Date of Award:

5-2019

Document Type:

Dissertation

Degree Name:

Doctor of Philosophy (PhD)

Department:

Applied Economics

Committee Chair(s)

Eric C. Edwards

Committee

Ryan Bosworth

Committee

Reza Oladi

Committee

Kynda Curtis

Committee

Joanna Endter-Wada

Abstract

This dissertation explores how property rights to a natural resource affect economic decisions for investment or sale, and how these decisions may in turn impact other areas of the economy. The first essay focuses on how incomplete land ownership on Indian Reservations in the United States affects landowner incentives to engage in agricultural production. The second essay explores how the transfer of water in arid regions via water right sales affects local labor markets and environmental outcomes. The third essay seeks to understand how shale-gas drilling has affected organic food production. This dissertation provides several policy implications. First, the findings suggest that the key to improving lagging agricultural development on American Indian land is to improve tribal farmers’ access to capital, so they can invest in agricultural systems (including irrigation) at the level of their neighbors enjoying fee-simple title. Second, while a potentially effective solution to reduce costly water shortfalls among high-value urban users, water sales from agricultural to urban users appear to simultaneously decrease employment and environmental quality in the water exporting region. Third, Drilling activities appear to discourage organic farming in Colorado. While farmers with mineral ownership benefit, identifying the direct causes of lost organic certification can inform policy that regulates negative externalities on organic farms caused by drilling.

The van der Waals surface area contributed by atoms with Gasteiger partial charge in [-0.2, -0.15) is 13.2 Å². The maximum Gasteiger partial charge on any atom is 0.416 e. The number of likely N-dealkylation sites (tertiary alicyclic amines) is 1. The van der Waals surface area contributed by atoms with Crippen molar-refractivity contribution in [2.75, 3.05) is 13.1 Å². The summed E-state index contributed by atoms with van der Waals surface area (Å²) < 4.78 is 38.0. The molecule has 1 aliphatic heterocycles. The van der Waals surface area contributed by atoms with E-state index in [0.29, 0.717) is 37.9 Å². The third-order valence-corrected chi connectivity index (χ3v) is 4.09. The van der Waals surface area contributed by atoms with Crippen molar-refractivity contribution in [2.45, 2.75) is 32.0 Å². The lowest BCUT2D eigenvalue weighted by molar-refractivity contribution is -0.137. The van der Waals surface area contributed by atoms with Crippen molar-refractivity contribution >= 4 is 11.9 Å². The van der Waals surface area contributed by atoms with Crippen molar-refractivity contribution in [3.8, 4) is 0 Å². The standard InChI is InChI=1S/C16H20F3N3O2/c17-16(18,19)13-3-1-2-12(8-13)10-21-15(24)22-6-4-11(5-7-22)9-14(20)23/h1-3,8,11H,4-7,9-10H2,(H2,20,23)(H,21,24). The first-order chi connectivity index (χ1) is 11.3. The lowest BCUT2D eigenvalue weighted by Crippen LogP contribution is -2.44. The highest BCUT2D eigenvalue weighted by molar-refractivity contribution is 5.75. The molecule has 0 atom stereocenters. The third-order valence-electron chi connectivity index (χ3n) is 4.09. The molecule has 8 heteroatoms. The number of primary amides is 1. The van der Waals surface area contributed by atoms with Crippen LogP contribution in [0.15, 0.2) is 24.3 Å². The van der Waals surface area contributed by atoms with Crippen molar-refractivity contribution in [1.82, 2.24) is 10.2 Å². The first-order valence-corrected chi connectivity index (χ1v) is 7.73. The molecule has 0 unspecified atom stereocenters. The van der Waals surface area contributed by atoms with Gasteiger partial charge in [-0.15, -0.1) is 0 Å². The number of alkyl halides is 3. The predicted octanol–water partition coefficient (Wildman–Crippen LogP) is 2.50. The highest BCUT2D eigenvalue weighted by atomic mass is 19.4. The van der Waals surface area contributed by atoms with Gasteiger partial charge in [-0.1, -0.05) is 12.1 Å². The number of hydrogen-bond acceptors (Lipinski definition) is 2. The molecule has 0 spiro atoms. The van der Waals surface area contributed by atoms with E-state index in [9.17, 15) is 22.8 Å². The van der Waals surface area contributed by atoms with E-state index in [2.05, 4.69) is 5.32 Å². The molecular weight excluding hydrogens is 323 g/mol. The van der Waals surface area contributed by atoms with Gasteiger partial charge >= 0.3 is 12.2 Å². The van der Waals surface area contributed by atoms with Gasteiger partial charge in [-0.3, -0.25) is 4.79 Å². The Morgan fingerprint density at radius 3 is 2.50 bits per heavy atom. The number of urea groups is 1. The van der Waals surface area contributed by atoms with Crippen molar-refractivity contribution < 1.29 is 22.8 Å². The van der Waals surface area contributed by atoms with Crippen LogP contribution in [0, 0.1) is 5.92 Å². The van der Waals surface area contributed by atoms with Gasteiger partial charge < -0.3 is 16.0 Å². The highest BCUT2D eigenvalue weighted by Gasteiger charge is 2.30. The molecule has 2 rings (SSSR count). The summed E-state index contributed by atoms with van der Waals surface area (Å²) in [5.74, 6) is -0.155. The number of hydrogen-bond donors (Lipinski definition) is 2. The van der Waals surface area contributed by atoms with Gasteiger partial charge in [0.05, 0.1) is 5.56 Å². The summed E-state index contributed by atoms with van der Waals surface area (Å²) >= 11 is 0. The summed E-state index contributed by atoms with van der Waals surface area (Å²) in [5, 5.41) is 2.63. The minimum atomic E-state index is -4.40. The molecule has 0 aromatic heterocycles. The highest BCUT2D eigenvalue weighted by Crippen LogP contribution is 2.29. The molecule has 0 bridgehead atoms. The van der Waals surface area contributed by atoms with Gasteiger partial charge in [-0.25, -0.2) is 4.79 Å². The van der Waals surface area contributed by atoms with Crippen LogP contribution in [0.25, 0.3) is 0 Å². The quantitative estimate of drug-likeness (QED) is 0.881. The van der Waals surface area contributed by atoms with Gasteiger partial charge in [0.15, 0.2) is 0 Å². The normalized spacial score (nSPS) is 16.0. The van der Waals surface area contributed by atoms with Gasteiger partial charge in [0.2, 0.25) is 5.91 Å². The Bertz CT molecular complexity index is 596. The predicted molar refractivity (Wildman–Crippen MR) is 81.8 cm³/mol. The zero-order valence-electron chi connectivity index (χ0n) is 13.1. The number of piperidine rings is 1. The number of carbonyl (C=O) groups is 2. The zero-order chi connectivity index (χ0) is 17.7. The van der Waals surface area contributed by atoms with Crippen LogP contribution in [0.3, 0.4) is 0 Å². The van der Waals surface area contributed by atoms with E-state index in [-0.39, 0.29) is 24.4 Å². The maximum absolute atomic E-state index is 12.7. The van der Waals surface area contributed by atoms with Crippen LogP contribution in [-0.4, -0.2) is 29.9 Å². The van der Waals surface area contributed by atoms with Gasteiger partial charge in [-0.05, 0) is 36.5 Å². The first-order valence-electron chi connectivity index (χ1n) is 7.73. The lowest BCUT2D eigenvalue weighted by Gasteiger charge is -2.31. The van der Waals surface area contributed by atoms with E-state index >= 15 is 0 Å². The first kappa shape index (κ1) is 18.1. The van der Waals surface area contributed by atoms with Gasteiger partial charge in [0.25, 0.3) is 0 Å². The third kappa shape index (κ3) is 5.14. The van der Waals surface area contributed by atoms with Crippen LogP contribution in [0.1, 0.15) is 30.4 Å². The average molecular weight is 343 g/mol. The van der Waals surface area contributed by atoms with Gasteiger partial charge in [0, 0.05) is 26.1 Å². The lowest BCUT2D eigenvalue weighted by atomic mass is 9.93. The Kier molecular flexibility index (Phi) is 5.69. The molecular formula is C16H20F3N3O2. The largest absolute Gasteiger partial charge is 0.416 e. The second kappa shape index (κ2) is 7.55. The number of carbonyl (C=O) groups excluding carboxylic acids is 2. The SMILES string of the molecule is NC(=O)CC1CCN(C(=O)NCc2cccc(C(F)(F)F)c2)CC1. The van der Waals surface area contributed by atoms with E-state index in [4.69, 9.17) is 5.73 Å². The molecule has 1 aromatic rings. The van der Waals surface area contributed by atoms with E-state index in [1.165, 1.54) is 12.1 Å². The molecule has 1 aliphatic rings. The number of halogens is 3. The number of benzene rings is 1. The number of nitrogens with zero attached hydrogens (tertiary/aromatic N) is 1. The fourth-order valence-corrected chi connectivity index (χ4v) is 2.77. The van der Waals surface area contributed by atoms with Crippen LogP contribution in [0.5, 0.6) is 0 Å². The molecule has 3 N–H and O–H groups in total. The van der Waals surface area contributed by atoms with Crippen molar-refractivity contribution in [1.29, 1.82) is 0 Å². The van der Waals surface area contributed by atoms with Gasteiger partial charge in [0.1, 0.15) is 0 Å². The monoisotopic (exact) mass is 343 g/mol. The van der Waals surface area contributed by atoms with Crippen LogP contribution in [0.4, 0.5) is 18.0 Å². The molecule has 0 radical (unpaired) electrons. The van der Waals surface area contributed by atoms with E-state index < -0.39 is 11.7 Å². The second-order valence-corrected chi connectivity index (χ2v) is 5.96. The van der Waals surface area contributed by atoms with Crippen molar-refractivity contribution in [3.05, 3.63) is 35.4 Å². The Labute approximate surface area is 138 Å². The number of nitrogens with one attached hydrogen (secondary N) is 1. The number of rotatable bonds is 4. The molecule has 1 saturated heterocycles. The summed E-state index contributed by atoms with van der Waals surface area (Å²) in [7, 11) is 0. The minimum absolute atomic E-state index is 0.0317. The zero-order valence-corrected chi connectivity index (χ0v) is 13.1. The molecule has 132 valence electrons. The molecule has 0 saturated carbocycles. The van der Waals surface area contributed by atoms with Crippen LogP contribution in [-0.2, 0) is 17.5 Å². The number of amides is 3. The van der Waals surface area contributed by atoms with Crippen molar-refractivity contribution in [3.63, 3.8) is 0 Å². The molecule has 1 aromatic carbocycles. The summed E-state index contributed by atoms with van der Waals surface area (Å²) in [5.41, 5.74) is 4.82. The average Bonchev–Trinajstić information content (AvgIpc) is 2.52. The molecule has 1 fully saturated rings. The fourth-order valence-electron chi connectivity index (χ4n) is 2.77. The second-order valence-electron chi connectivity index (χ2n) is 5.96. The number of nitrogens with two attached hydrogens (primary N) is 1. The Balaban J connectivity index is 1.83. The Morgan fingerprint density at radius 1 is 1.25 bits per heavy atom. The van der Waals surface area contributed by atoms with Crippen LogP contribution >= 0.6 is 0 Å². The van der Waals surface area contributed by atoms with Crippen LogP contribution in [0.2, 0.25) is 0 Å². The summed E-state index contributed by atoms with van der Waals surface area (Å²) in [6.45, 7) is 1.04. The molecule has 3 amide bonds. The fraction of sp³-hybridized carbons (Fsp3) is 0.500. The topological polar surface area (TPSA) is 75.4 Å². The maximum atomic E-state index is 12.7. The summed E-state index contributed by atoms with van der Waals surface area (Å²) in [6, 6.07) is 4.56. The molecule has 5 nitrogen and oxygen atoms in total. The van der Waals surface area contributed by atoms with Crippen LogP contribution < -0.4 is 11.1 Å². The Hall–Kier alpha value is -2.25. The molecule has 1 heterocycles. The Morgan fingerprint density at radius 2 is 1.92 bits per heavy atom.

Checksum

b3617b6edb06ba05fc1308b8192775e5

Included in

Economics Commons

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